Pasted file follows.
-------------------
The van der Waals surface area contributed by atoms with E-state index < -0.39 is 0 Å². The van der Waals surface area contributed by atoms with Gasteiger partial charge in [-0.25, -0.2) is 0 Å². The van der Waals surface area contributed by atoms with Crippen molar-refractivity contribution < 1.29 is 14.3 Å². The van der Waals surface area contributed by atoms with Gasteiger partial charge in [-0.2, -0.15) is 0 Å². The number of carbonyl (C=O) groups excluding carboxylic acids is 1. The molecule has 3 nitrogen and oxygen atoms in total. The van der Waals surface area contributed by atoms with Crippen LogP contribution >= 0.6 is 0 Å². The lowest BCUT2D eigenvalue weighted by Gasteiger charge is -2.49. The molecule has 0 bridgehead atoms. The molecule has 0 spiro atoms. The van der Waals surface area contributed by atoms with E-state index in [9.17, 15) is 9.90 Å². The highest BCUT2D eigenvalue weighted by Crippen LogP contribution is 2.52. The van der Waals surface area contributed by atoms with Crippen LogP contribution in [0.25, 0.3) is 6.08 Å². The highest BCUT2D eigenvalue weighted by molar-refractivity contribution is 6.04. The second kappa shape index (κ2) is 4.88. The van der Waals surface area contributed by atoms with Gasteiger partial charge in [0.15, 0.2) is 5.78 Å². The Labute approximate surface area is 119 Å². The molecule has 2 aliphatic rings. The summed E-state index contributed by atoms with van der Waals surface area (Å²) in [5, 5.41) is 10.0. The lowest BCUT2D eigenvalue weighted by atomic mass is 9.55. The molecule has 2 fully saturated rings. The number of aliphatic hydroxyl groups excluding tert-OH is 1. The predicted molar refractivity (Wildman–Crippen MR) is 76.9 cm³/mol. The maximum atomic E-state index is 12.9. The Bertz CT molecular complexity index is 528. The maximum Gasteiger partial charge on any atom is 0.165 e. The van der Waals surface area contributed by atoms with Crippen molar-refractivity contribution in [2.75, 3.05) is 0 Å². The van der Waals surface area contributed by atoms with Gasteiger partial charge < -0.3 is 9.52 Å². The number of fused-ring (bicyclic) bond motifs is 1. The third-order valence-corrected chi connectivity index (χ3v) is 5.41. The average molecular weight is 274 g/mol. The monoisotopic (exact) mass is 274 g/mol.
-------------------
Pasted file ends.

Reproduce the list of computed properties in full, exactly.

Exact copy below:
The van der Waals surface area contributed by atoms with E-state index < -0.39 is 0 Å². The van der Waals surface area contributed by atoms with Gasteiger partial charge in [-0.25, -0.2) is 0 Å². The van der Waals surface area contributed by atoms with Crippen molar-refractivity contribution < 1.29 is 14.3 Å². The van der Waals surface area contributed by atoms with Gasteiger partial charge in [-0.2, -0.15) is 0 Å². The number of carbonyl (C=O) groups excluding carboxylic acids is 1. The molecule has 3 nitrogen and oxygen atoms in total. The van der Waals surface area contributed by atoms with Crippen LogP contribution >= 0.6 is 0 Å². The lowest BCUT2D eigenvalue weighted by Gasteiger charge is -2.49. The molecule has 0 bridgehead atoms. The molecule has 0 spiro atoms. The van der Waals surface area contributed by atoms with E-state index in [9.17, 15) is 9.90 Å². The highest BCUT2D eigenvalue weighted by Crippen LogP contribution is 2.52. The van der Waals surface area contributed by atoms with Crippen LogP contribution in [0.25, 0.3) is 6.08 Å². The highest BCUT2D eigenvalue weighted by molar-refractivity contribution is 6.04. The second kappa shape index (κ2) is 4.88. The van der Waals surface area contributed by atoms with Gasteiger partial charge in [0.15, 0.2) is 5.78 Å². The Labute approximate surface area is 119 Å². The molecule has 2 aliphatic rings. The summed E-state index contributed by atoms with van der Waals surface area (Å²) in [5, 5.41) is 10.0. The lowest BCUT2D eigenvalue weighted by atomic mass is 9.55. The molecule has 2 fully saturated rings. The number of aliphatic hydroxyl groups excluding tert-OH is 1. The predicted molar refractivity (Wildman–Crippen MR) is 76.9 cm³/mol. The maximum atomic E-state index is 12.9. The Bertz CT molecular complexity index is 528. The maximum Gasteiger partial charge on any atom is 0.165 e. The van der Waals surface area contributed by atoms with Crippen molar-refractivity contribution in [2.75, 3.05) is 0 Å². The van der Waals surface area contributed by atoms with Gasteiger partial charge < -0.3 is 9.52 Å². The number of fused-ring (bicyclic) bond motifs is 1. The third-order valence-corrected chi connectivity index (χ3v) is 5.41. The average molecular weight is 274 g/mol. The monoisotopic (exact) mass is 274 g/mol.